There has been a ton of activity in our life the last 4-6 months.  Most of it was very exciting; but, truthfully, most of it stressful.  Jerome and I bought a Lot in 2011 during our taper for IM Arizona.  (You think you have taper issues?).   Our twins were 9.  We drew up plans for our dream house and put our house on the market.  Then, we hit a recession. Our house took 2 1/2 years to sell. 

Fast forward to 2015 and we moved out of our 15 year house (our first, cute little 1880s house).  We lived, with now, 13-14 year old teenagers, in a rental apartment.  We spent our free time designing our house.  We picked out EVERYTHING in our house.  Knobs, toilets, paint colors, floor plank width, heights of ceilings – you name it, we picked it out.   It was invigorating!  I was able to spend my free time obsessing over Pinterest and HOUZZ.  I was able to take a breather from reading about swim/bike and run and instead obsess (if you want to know ALL about grey paint, call me) about everything you need to know about house building.   The good, bad and ugly.

I loved our General Contractor.  We grew up in the same hometown and have a lot of the same circle of friends.  He was a referral from some good friends.  The GC and I spent A LOT of time together.  He runs (not literally) as fast as I do – so there were days we would rip each other apart because when you get two overly intense people together —> BAM.  Jerome would sweep in and save the day, typically.  He is not a morning person and I am.  He always wanted to talk around 9pm at night.  It didn’t take long before we started to understand one another.  I am fiercely organized.  Our GC:  not so much.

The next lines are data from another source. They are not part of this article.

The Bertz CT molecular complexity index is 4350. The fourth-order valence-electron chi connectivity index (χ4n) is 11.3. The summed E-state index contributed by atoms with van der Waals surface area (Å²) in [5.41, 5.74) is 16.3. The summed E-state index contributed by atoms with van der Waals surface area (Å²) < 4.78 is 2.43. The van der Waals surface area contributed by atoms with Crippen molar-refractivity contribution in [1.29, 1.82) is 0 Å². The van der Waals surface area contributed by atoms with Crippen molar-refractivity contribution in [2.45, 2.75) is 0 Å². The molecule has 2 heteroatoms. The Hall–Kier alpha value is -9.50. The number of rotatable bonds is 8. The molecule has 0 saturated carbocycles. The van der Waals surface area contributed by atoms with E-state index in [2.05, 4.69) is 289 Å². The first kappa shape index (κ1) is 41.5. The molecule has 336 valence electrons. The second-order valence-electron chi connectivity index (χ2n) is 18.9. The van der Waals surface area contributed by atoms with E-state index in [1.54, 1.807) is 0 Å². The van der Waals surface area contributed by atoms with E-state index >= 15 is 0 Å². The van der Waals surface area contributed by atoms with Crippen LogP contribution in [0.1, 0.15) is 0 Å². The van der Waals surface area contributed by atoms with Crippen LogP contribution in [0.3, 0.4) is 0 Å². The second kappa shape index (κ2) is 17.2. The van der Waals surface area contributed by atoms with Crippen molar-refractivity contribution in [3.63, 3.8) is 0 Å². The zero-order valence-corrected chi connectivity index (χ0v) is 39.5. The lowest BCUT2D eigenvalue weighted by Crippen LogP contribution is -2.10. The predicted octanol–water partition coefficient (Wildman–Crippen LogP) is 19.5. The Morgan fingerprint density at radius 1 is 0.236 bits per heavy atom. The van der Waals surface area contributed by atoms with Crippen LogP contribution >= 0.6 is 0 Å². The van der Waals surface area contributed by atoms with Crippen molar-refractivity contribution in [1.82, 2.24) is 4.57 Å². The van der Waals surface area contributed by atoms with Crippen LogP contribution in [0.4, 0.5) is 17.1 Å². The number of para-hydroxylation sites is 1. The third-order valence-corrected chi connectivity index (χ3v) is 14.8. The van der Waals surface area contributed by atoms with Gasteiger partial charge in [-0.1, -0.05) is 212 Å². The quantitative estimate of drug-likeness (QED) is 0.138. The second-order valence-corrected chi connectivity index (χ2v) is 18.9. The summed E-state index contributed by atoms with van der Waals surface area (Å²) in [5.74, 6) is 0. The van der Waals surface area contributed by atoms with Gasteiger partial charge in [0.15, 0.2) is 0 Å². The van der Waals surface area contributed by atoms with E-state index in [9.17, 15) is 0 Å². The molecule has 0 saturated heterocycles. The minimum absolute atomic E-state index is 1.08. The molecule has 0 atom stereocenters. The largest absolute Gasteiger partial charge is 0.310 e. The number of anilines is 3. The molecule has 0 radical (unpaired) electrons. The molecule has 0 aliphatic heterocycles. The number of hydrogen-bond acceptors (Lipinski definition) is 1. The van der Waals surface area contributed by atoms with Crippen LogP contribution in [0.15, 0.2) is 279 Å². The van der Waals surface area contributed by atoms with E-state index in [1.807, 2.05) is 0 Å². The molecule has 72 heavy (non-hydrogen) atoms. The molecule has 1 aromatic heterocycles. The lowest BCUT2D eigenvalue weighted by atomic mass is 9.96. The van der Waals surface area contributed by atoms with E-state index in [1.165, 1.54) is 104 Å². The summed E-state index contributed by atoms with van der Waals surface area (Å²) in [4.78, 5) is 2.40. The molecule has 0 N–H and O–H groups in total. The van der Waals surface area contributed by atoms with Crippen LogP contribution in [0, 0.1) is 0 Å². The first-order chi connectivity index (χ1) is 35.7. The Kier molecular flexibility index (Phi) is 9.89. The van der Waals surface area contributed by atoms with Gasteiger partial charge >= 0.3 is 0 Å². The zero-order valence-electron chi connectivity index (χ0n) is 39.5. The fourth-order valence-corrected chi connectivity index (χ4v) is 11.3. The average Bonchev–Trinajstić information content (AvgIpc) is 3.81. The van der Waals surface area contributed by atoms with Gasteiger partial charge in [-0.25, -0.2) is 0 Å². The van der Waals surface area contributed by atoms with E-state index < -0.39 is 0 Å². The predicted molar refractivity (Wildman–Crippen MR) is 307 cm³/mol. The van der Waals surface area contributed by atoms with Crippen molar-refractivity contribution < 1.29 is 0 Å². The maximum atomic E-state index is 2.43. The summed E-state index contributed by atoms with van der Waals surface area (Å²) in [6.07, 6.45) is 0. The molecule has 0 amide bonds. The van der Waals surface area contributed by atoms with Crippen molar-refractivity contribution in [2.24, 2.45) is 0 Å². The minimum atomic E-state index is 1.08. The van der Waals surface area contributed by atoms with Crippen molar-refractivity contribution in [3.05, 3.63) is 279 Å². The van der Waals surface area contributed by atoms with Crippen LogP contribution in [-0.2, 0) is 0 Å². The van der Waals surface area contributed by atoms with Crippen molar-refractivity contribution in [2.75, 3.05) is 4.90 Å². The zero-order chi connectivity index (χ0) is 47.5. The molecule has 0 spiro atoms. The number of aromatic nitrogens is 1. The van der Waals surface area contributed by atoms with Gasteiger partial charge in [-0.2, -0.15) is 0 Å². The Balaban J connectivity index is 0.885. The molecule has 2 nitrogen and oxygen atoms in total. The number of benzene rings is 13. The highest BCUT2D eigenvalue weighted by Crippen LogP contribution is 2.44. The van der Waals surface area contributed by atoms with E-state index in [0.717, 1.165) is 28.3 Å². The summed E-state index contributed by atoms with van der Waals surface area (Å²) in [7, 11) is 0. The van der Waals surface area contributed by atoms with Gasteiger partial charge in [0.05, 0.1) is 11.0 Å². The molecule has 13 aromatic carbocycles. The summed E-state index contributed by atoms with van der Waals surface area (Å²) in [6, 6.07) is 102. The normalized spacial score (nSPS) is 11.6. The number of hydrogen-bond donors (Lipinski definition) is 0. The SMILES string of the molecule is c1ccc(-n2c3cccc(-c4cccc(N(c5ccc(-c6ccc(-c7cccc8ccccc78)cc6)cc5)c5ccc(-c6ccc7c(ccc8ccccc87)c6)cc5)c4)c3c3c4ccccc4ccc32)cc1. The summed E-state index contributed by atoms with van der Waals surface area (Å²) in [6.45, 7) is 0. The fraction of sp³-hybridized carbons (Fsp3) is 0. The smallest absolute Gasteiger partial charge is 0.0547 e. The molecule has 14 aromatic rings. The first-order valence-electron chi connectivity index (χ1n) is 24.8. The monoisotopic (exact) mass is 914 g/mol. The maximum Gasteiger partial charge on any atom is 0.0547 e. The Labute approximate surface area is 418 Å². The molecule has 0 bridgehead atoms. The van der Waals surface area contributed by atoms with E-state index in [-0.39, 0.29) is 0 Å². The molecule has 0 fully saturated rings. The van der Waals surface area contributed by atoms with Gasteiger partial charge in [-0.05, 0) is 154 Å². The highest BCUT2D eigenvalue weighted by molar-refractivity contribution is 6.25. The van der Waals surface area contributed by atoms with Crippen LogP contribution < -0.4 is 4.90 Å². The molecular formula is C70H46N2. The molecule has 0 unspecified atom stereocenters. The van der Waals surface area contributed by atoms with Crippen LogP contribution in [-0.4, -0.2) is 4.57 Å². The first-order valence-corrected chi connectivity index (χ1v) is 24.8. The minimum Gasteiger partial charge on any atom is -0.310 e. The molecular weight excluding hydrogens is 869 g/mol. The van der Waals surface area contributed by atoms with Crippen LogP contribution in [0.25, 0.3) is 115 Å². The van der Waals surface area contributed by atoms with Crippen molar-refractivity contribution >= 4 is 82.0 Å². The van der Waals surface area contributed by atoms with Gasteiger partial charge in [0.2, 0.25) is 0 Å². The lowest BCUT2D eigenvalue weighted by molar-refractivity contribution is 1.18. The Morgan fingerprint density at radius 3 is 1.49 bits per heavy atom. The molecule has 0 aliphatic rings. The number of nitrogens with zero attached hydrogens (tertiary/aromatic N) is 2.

We are now in the new house.   We moved in over Valentine’s Day weekend (it was -5F out and windchill -25F – awesome) and we just closed this past Monday.  We were so relieved, it is like we finally are sleeping and breathing freely now.

Looking back, I am not sure why it was SO stressful, but it was.  Like most new home builders, we were bleeding money. Everything was “another $1,000.”   And, I was in massive decision fatigue.  I was so tired of making decision I couldn’t even pick out a salad at Panera one day.  My phone rang constantly about the trade guys needing this and that, the lights need to be picked out in the next 3 days, the fans don’t fit, the tub pump is not the right one…I realize these are 1st world problems, but for someone (ME) who likes everything to run smoothly -this was a pure test of my patience.  

And, I am all about integrity.  If anything is worth doing, it is worth doing right.   This motto of mine was tested daily with tons of guys in and out of this house…not showing up, not doing a good job.  Finally, I was so fed up with one of the trades (roofer) that when he came to the house and the GC did not handle the situation, I went right up to him and got into his personal space and absolutely fired him off the job.  Told him not to come back and I would not be paying him out.  And, to call my attorney if he wants to talk about any leins.  I was so disgusted.  I am so lucky that I usually only deal with high quality people — I am a Triathlon coach and that affords me the luxury to deal with people that are passionate about being awesome.  So, this was my first rodeo with the trades.  I learned a ton about people during this process.